Copy “Skunk” Words to Avoid
I had an interesting experience this morning at my local elementary school.
Sarah, an extremely intelligent 7th grader, told me about a dispute she had with her mother over what she was wearing.
In addition to being intelligent, Sarah can also be very strong willed. The upshot for Sarah was she had to change clothes to suit her mother’s will.
“I was so mad,” Sarah told me, “I literally exploded!”
Sarah’s only 13, so I avoided making obvious wise-guy comments I might have made to an older person. Sarah hadn’t exploded. All of her body parts were exactly where they belonged.
At her request, I’ve been working with Sarah for a year on her already excellent writing skills. So I explained how she’d misused the word. She thanked me and laughed when she imagined pieces of Sarah scattered all over the classroom.
As a copywriter, be clear, be believable, be honest, but never be funny …
As a copywriter, you never want your reader to laugh at something you write in seriousness. (It’s seldom a good idea even to be intentionally funny in copywriting.)
Causing your reader to laugh at an error like this distracts him, slows him down. It can even reduce your credibility.
When you misuse words like ‘literally,’ you run that risk. Certainly, not every reader would be bothered by the misuse of the word. Many might not even notice. But some will.
So why take the chance of derailing any reader who might become a buyer? It’s not worth it.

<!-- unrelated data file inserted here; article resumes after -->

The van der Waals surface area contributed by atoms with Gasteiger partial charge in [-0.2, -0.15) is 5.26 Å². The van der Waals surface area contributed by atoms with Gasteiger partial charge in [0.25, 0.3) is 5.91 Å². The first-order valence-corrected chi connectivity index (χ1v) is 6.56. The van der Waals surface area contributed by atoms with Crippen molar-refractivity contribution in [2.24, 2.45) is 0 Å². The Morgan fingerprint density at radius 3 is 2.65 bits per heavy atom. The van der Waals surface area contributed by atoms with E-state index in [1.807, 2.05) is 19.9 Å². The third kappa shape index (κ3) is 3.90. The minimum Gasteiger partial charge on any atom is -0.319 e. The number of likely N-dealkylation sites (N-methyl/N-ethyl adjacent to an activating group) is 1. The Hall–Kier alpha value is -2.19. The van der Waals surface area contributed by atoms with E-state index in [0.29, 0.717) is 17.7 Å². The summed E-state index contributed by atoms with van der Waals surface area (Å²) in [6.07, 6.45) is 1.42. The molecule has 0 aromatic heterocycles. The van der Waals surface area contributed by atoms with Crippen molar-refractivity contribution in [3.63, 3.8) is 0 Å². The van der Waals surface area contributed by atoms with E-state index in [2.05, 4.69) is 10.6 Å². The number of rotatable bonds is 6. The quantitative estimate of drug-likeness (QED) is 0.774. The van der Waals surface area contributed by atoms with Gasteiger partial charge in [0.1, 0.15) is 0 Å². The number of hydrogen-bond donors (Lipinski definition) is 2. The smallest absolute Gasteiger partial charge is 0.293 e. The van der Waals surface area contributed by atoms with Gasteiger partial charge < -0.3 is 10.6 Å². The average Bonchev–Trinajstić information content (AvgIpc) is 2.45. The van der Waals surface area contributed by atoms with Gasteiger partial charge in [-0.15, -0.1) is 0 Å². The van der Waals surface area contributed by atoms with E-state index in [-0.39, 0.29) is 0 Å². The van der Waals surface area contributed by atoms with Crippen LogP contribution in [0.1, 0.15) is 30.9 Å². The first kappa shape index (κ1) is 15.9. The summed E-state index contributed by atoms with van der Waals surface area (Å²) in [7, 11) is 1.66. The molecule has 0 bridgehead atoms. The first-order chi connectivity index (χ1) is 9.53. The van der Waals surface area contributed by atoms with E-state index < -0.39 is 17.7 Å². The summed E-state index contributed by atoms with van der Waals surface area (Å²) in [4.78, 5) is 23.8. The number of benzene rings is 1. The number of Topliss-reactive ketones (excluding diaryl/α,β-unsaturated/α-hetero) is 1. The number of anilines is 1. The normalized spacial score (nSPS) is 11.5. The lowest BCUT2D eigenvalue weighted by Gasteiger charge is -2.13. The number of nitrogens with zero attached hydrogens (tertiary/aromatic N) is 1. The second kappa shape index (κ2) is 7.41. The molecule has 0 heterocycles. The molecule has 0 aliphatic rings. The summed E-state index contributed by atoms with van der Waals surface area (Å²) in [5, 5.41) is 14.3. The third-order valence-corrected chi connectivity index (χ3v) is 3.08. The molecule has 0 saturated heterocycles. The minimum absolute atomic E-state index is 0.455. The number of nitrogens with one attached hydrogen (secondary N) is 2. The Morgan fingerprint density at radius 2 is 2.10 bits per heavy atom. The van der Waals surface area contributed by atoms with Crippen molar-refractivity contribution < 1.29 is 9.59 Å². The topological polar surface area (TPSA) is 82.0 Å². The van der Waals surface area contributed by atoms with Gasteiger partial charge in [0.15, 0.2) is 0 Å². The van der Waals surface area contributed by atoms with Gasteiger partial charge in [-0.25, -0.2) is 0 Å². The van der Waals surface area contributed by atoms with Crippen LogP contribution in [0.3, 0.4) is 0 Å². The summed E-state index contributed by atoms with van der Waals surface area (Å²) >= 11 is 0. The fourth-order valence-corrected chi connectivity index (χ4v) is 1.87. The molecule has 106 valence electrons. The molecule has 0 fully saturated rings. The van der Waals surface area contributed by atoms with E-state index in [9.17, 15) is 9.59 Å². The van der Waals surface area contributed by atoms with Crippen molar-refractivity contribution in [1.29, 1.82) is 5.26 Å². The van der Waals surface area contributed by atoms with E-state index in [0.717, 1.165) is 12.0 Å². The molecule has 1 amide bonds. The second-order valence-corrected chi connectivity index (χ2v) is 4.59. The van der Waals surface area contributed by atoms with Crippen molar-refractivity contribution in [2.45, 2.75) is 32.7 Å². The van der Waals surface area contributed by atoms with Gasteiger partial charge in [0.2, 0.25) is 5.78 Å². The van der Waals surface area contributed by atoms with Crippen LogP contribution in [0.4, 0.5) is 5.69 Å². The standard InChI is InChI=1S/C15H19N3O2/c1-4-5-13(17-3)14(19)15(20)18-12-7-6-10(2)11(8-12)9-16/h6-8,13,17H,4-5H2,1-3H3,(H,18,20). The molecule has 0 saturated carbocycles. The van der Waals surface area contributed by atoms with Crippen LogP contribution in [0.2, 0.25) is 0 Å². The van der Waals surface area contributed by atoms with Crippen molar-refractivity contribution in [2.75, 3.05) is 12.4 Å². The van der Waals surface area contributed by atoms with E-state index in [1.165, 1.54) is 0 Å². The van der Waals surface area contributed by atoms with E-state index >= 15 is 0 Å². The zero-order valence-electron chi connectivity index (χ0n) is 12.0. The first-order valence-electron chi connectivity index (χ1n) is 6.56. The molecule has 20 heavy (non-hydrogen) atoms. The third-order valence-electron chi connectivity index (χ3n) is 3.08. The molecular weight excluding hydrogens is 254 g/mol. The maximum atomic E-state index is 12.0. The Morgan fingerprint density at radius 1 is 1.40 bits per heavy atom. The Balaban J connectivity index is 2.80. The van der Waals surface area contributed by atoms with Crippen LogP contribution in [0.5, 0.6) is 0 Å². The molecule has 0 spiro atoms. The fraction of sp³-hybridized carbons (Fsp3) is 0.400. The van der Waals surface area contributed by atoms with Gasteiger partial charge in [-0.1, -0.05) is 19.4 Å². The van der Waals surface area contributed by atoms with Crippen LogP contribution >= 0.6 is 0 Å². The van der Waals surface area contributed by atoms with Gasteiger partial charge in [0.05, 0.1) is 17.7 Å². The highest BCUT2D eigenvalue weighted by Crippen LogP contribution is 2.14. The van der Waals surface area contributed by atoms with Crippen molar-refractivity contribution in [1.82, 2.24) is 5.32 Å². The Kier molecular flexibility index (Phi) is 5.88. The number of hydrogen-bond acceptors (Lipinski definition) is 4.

That’s why words like ‘literally’ should never be used … even when you use them in the strictest sense of the word.
Why shouldn’t you use it if you’re using it correctly?
Because when readers like me read or hear the word, they automatically slow down to see if it’s being used correctly. You never want your readers to slow down.
You want them to be so riveted by what you’re saying that they don’t notice how you’re saying it. A word like ‘literally’ can slow your reader.
Do you really want to distract your reader?
‘Literally’ is not the only word like this. Noted linguist Brian Garner has dubbed these words ‘skunked words.’ These are words that should be avoided because they carry an odor that slows or stops your reader.
Garner’s Dictionary of Modern American Usage defines skunked words as “words whose meaning or usage is so disputed that using them is likely to bother or distract readers.”
Let’s take a look at the word ‘bimonthly’ as an example of a skunked word.
For a long time, bimonthly meant every two months. A bimonthly payment plan meant you pay every two months. (Similarly with biweekly and biannually).
But many people now understand it to mean twice a month. So who’s right? Does ‘bimonthly’ mean every two months or twice a month?
Regardless of how conservative you are about language, both meanings are now correct. And confusing.
If you used them, you’d have to explain them to your reader. Does the bimonthly subscription come twice a month or every two months? This wastes time. Something a good copywriter simply doesn’t do.